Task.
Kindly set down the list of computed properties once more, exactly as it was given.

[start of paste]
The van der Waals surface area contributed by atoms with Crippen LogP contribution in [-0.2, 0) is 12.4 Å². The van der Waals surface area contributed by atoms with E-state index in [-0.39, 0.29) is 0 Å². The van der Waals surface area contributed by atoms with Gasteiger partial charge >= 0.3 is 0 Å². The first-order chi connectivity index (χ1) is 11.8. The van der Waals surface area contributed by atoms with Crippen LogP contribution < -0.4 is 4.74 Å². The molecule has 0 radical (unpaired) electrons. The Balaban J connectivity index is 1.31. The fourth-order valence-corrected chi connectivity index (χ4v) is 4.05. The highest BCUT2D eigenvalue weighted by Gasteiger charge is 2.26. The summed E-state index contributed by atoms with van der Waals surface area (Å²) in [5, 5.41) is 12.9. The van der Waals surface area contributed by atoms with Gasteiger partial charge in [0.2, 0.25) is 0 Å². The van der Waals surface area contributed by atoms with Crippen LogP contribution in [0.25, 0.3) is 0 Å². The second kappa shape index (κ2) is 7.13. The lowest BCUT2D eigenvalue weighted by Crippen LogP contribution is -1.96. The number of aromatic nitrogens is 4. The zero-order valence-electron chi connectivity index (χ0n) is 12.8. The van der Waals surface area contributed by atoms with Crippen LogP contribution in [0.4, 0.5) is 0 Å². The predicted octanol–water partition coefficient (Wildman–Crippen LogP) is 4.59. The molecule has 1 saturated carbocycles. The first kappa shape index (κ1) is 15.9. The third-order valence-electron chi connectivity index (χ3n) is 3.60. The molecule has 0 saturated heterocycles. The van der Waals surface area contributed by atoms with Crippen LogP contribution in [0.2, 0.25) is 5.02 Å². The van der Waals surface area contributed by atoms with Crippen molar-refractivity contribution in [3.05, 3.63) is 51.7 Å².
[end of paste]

The van der Waals surface area contributed by atoms with Crippen LogP contribution in [-0.2, 0) is 12.4 Å². The van der Waals surface area contributed by atoms with E-state index in [-0.39, 0.29) is 0 Å². The van der Waals surface area contributed by atoms with Gasteiger partial charge >= 0.3 is 0 Å². The first-order chi connectivity index (χ1) is 11.8. The van der Waals surface area contributed by atoms with Crippen LogP contribution < -0.4 is 4.74 Å². The molecule has 0 radical (unpaired) electrons. The Balaban J connectivity index is 1.31. The fourth-order valence-corrected chi connectivity index (χ4v) is 4.05. The highest BCUT2D eigenvalue weighted by Gasteiger charge is 2.26. The summed E-state index contributed by atoms with van der Waals surface area (Å²) in [5, 5.41) is 12.9. The van der Waals surface area contributed by atoms with Gasteiger partial charge in [0.2, 0.25) is 0 Å². The van der Waals surface area contributed by atoms with Crippen LogP contribution in [0.25, 0.3) is 0 Å². The second kappa shape index (κ2) is 7.13. The lowest BCUT2D eigenvalue weighted by Crippen LogP contribution is -1.96. The number of aromatic nitrogens is 4. The zero-order valence-electron chi connectivity index (χ0n) is 12.8. The van der Waals surface area contributed by atoms with Crippen LogP contribution in [0.4, 0.5) is 0 Å². The predicted octanol–water partition coefficient (Wildman–Crippen LogP) is 4.59. The molecule has 1 saturated carbocycles. The first kappa shape index (κ1) is 15.9. The third-order valence-electron chi connectivity index (χ3n) is 3.60. The molecule has 0 saturated heterocycles. The van der Waals surface area contributed by atoms with Crippen LogP contribution in [0.2, 0.25) is 5.02 Å². The van der Waals surface area contributed by atoms with Crippen molar-refractivity contribution in [3.05, 3.63) is 51.7 Å².